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Non-overlapping channels - 802.11a/n - need clarification

Unanswered Question
Jan 17th, 2014
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There seems to conflicting or inconclusive information the topics below. I have just been readying various docs using google searches. I am hoping to get some solid answers.


1) What channels for 802.11a are really non-overlapping? 8 or 12?  I have read in some sources that it is 12 but the last 4 are for outdoor use(?).


2) in regards to 802.11a, channels 149 - 165 are considered for outdoor use so indoor availability is only 8 channels, correct?


3) What would be the non-overlapping channels for 802.11n? Indoor use only.


4) What happens when an 802.11n/a device and a traditional 802.11a device connect to the same network?


Thank you,

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Stephen Rodriguez Fri, 01/17/2014 - 11:09
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It's the same channel structure with .11n.  The channels you have are dependent on the country you are in an what they allow.


Generally you want to not use the UNI-II extended as they are subject to the DFS/Radar detection rules.


http://en.wikipedia.org/wiki/List_of_WLAN_channels#5.C2.A0GHz_.28802.11a.2Fh.2Fj.2Fn.2Fac.29.5B16.5D



But basically you do have 8 channels that are non-overlapping.


With 802.11n and channel bonding, there are mechanisms in place for the legay clients.  With channel bonding there is a primary channel the AP is on, and a legacy client will only see that part of teh spectrum.





HTH,
Steve

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jacob6000 Fri, 01/17/2014 - 11:11
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Ok. That does help clarify things a bit. Let me go just a bit further to be clear. If I have 8 non-overlapping channels with 802.1a then I would have four with 802.11n due to the wider 40mhz channels, correct? If so, what channels would those be?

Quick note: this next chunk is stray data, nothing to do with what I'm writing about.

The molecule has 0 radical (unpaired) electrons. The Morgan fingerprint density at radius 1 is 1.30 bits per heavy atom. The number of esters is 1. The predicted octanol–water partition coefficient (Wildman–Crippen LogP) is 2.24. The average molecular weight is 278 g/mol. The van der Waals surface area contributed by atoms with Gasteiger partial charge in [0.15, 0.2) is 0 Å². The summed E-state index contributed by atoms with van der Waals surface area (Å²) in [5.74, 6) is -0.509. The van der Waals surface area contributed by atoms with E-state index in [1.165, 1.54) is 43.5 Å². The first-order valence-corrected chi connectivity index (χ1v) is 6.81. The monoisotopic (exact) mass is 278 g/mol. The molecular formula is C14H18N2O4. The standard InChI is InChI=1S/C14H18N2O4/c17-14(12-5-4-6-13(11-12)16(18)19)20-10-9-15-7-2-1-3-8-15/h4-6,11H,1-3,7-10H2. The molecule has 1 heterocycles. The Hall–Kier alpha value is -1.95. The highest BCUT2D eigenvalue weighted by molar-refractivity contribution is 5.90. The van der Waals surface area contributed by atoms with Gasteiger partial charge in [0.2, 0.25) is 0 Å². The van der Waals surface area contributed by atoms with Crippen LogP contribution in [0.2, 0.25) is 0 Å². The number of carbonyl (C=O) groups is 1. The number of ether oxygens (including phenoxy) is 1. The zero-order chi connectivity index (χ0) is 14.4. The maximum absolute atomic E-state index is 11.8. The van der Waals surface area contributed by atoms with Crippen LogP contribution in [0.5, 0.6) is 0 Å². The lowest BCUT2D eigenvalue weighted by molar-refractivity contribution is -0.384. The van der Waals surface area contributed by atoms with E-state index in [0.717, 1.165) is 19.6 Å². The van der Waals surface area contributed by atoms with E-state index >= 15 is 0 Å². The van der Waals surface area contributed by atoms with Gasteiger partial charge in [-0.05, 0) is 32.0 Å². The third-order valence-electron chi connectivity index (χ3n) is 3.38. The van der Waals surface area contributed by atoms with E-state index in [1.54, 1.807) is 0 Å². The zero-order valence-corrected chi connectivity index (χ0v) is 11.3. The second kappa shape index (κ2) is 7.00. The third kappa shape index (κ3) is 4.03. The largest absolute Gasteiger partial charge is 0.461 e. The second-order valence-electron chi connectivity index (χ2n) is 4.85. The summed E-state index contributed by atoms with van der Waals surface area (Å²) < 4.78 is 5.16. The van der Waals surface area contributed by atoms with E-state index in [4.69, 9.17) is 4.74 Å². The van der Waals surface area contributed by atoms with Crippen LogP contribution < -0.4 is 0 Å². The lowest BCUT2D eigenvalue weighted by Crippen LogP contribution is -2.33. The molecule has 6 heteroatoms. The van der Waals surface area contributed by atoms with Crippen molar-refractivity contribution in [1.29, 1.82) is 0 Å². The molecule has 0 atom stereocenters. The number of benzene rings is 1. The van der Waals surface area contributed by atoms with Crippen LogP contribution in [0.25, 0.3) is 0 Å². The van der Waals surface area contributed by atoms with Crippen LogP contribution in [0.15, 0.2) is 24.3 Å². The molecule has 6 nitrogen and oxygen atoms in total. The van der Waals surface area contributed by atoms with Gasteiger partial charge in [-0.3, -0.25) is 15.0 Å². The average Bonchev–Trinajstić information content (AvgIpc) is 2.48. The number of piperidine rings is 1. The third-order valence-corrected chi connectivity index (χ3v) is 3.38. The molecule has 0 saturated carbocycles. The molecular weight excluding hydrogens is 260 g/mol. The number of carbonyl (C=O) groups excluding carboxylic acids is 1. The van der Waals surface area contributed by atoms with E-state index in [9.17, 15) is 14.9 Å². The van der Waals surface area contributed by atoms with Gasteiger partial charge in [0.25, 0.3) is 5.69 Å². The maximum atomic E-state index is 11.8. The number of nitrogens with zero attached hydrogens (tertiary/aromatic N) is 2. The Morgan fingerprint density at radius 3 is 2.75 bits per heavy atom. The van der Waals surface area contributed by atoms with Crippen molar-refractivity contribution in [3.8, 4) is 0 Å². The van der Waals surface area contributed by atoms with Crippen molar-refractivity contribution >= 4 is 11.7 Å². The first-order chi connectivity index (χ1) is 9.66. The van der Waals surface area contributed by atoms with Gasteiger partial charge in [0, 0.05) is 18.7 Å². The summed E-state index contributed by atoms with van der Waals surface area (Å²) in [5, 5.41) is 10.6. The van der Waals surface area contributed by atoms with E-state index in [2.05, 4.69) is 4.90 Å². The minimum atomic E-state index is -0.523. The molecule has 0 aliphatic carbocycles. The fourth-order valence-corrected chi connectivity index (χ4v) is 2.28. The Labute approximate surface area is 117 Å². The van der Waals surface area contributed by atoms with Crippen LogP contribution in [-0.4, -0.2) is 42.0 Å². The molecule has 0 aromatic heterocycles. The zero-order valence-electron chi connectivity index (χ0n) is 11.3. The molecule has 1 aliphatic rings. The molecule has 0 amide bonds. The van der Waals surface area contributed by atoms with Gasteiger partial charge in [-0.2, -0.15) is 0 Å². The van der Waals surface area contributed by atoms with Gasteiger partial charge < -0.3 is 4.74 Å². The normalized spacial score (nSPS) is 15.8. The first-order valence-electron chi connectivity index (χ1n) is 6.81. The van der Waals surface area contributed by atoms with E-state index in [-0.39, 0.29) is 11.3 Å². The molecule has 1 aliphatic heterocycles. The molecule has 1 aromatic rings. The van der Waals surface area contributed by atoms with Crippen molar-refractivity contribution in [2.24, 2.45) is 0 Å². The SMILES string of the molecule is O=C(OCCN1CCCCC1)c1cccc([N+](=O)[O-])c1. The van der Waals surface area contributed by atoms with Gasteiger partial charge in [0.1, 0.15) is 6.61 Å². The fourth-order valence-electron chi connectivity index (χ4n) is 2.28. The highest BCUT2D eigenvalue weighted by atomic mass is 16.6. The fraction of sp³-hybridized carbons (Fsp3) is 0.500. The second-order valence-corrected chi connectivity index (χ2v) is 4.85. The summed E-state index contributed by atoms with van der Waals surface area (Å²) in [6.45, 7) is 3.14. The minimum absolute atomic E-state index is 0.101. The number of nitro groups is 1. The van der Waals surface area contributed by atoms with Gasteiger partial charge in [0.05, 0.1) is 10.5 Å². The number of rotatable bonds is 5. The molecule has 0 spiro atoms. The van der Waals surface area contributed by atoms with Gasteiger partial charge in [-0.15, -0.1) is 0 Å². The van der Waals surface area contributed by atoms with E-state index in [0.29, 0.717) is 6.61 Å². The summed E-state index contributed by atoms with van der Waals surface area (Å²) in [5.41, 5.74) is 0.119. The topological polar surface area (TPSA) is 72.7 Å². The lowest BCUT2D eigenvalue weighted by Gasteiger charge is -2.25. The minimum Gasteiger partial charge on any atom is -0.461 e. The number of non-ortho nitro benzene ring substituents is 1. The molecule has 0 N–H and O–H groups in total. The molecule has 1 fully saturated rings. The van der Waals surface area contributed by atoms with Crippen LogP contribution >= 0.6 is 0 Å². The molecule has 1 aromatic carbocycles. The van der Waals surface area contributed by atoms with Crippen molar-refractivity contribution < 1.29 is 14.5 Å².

Thank you,

Rasika Nayanajith Fri, 01/17/2014 - 13:54
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Hi Jacob,


Following diagram should helps you (Ref source )

Referencing this & if you look at your 4 queries you can find the proper answer. Here is my response


1) What channels for 802.11a are really non-overlapping? 8 or 12?  I have read in some sources that it is 12 but the last 4 are for outdoor use(?).

As you can see, excluding UNII-2 extended there are 12 non overlapping channels (13 including CH165), depends on the different country regulations you can use those for indoor/outdoor deployments.


2) in regards to 802.11a, channels 149 - 165 are considered for outdoor use so indoor availability is only 8 channels, correct?


It depend on the courntry regulation. I think in US you can use that band(UNII-3) for both indoor/outdoor deployments. So in that case 12 CH availabel excluding UNII-2 extend band.


3) What would be the non-overlapping channels for 802.11n? Indoor use only.


802.11n in this band, you can aggregate two 20MHz channel, (effective 40MHz bandwidth). You can see 6 non-overlapping channels available with 40MHz width in those bands (80MHz & 160MHz option shown in the above diagram applicable to 802.11ac standard)


4) What happens when an 802.11n/a device and a traditional 802.11a device connect to the same network


802.11n device will communicate with 40MHz (if configured on you wireless network & client support channel bonding) & normal 802.11a client will connect using 20MHz channel without any CH bonding or aggregation


If that answers to your query pls mark this thread as "Answered"


HTH

Rasika


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Scott Fella Fri, 01/17/2014 - 14:15
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Don't forget... 802.11ac and 80mhz channel width:)

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